29-year old Daniel Borg talks to Universe of Faith about how a family from a Kenyan tribe gave him "a very high sense of well-being". He relates his story of a reciprocal experience of sharing and giving.
After years of wishing to volunteer in an African country, last year I spent three weeks living with a family in the beautiful land of the Maasai tribe on the outskirts of Nairobi in Kenya.
The family lives a very rustic self-sufficient life. Accommodation is very basic with a house made from corrugated iron sheets. The only source of electricity is a donated small solar panel which is capable of lighting a couple of bulbs when it gets dark.
There is no running water in the house. Water is only available from a well which is situated around 2km away from home. Traditionally, the family relied on their cattle to cater for their nutrition. However, the depletion in livestock has led them to turn to farming practices which became their primary source of food. Nowadays, their food mainly consists of a small variety of crops such as corn, tomatoes and beans.
Completing the necessary tasks for survival, consumes the major part of the day for the family. Chopping trees to obtain firewood, cutting corn, milking goats and carrying water are the typical tasks performed by the woman on a daily basis while the man looks after the cattle. These activities are done on foot unless the family is rich enough to own a donkey.
Although one might think that this lifestyle does not give much to worry about, the family does encounter difficult situations which are beyond its control. But within the family there is a strong sense of faith. I recall one occasion when the water supply stopped due to a leakage in the piping system. After the fourth day without water, I asked the woman what will happen if the fault is not found soon. She replied that the community will survive as God will not forget them. She was convinced that the leakage will be found and fixed soon or else it will rain. The leakage was found within the next two days and water supply was back to normal.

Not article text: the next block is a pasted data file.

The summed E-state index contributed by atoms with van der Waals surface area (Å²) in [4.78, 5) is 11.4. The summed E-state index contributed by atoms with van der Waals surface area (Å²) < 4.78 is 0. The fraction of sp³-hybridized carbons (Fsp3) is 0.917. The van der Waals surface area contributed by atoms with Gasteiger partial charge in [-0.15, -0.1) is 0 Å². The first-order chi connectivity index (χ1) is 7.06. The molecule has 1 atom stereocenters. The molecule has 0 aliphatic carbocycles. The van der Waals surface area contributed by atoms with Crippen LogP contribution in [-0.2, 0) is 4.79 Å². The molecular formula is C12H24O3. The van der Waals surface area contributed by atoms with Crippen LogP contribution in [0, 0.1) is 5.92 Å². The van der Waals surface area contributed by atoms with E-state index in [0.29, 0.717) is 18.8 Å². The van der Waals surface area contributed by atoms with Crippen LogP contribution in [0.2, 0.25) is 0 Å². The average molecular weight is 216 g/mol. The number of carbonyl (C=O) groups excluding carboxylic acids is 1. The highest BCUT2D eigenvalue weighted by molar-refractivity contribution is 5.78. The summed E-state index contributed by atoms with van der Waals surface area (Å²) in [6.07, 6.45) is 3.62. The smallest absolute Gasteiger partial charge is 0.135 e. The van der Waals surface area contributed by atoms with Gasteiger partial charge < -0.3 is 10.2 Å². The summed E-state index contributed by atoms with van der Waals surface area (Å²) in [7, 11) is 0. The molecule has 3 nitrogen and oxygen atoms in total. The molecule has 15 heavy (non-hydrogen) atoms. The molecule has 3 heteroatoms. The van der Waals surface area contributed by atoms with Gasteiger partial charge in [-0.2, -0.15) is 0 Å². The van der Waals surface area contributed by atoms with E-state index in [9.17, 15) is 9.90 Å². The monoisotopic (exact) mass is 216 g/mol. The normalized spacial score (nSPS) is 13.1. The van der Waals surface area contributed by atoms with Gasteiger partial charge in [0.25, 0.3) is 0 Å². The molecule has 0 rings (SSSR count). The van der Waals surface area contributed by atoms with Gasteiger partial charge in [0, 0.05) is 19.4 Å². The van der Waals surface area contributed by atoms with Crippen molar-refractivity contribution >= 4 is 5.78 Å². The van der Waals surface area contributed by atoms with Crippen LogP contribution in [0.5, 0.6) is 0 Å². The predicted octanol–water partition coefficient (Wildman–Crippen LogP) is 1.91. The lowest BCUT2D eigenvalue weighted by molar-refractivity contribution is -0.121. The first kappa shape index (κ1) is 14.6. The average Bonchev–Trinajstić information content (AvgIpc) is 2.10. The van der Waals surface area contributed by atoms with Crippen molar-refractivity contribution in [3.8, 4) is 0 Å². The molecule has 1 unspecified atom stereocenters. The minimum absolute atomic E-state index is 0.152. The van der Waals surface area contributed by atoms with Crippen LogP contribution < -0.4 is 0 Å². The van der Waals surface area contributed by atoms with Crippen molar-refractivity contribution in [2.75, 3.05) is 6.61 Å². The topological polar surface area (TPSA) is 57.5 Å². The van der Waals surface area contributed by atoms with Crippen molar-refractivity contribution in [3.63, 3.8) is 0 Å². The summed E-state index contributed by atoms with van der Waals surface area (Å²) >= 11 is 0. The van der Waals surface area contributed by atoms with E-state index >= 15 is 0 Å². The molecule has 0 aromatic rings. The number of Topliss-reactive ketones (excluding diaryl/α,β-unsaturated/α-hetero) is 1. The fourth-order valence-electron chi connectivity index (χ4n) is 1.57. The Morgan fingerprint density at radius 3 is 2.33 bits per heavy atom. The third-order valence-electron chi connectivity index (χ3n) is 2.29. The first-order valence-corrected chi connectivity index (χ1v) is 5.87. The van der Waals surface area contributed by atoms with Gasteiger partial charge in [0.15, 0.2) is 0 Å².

You might be thinking of what a poor life these people are leading with very basic living standards. However, although most families are deprived of what you may consider as needs, they are also rich in other ways.
The land is still in its natural state and the people living there are in harmony with nature. The area is home for many wild animals such as giraffes and dik-diks. The family enjoys watching sunrise and sunset, two free and beautiful moments which help start the day on a positive note and find peace before the day comes to an end.
There is also a strong sense of family and community values. Children have the constant presence of their mother and father during their upbringing, getting their necessary attention. The family house does not only host the nuclear family but also the extended family which creates a sense of unity. Sharing is also highly present within the community. Food is shared and the family finds a helping hand from the community in the completion of manual work such as house maintenance. Other community members or guests like myself are welcome for dinner and a sleep over at the family’s house with no obligations. Cattle are left to herd alone, knowing that other families within the community will not take their cattle.
Although deprived of material possessions which are considered as basic, these family and community values gave me a very high level of well-being which is also visible within the rest of the community.
Daniel Borg volunteered with the Maltese NGO Right2Smile.
Published: September 2016